Sculpture of St Catherine, late 15th century
This is all that remains of a sculpture of St Catherine of Alexandria. She is shown triumphing over the Roman Emperor Maxentius who had ordered her death. The original sculpture stood in the side chapel devoted to St Catherine. When the monastery was sacked in the 1540s, the sculpture was broken up and turned into building stone. Sir Edward North, Chancellor of Augmentations, and responsible for selling monastic land throughout the country, used the original building materials to construct a grand Tudor mansion, parts of which survive today.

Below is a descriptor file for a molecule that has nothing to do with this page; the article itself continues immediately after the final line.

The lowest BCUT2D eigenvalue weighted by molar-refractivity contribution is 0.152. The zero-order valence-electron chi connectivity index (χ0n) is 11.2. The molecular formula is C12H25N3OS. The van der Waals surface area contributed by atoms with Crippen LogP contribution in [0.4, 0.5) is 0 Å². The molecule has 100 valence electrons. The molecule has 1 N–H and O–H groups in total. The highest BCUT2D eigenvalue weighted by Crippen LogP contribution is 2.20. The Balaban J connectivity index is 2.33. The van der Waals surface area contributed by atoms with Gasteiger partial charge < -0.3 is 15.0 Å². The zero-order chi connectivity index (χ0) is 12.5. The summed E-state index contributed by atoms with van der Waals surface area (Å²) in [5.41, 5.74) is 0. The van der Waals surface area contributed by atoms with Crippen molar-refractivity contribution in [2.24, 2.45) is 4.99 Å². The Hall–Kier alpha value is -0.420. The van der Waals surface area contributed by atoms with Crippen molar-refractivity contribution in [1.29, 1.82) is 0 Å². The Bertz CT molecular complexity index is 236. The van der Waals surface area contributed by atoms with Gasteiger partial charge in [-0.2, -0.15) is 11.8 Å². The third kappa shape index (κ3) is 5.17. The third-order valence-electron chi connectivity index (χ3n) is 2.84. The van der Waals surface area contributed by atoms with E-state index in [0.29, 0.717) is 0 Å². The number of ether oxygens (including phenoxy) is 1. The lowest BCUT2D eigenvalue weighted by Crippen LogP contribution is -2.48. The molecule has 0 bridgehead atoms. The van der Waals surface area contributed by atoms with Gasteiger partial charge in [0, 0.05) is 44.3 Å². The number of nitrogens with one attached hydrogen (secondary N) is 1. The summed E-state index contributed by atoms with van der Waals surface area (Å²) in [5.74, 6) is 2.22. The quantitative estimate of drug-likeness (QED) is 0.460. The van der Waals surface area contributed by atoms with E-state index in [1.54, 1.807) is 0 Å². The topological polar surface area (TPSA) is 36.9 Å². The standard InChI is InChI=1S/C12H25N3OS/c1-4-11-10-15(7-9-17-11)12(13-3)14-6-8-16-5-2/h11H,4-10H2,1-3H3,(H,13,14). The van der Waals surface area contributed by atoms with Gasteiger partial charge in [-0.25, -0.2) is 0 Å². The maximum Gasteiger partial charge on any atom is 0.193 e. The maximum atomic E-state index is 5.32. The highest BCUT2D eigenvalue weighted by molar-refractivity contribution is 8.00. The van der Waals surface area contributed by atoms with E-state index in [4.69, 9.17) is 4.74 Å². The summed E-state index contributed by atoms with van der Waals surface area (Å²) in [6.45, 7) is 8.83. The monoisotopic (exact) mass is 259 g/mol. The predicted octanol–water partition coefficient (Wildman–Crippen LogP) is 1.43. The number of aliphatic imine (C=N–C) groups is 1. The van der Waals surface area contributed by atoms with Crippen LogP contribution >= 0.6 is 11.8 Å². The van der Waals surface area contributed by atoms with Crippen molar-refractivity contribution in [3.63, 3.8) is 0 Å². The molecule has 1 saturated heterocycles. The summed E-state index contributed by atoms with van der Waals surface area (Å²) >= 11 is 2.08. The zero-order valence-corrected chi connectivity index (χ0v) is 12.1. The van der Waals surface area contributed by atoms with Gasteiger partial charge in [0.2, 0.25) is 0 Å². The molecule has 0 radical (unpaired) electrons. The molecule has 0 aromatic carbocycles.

This piece was used to build a wall in Master’s Court, from where it was recovered in the 1940s. When the Charterhouse was restored after the Second World War, the architects Seely and Paget marked out the footprint of the side chapels in the paving in Master’s Court, and throughout the interior of the building, which allows visitors to understand the expanse of the monastic site.
The side chapel of St Catherine was built before 1517 by Sir Robert Rede, a one-time Mayor of London and Chief Justice of the Pleas under Henry VII. He was buried in the Charterhouse in 1519, in the side chapel which he had recently endowed ‘for my body to rest in’. By the 1530s, the Priory Church had four other side chapels, each devoted to a popular medieval saint: St Agnes, St John the Evangelist, St Anne, St Jerome and St Bernard.
This fragment of St Catherine is on display in the Charterhouse museum, along with other collection objects and loans from the Museum of the London and the V&A, which illustrate the lives of the Carthusian monks who occupied the site for 160 years.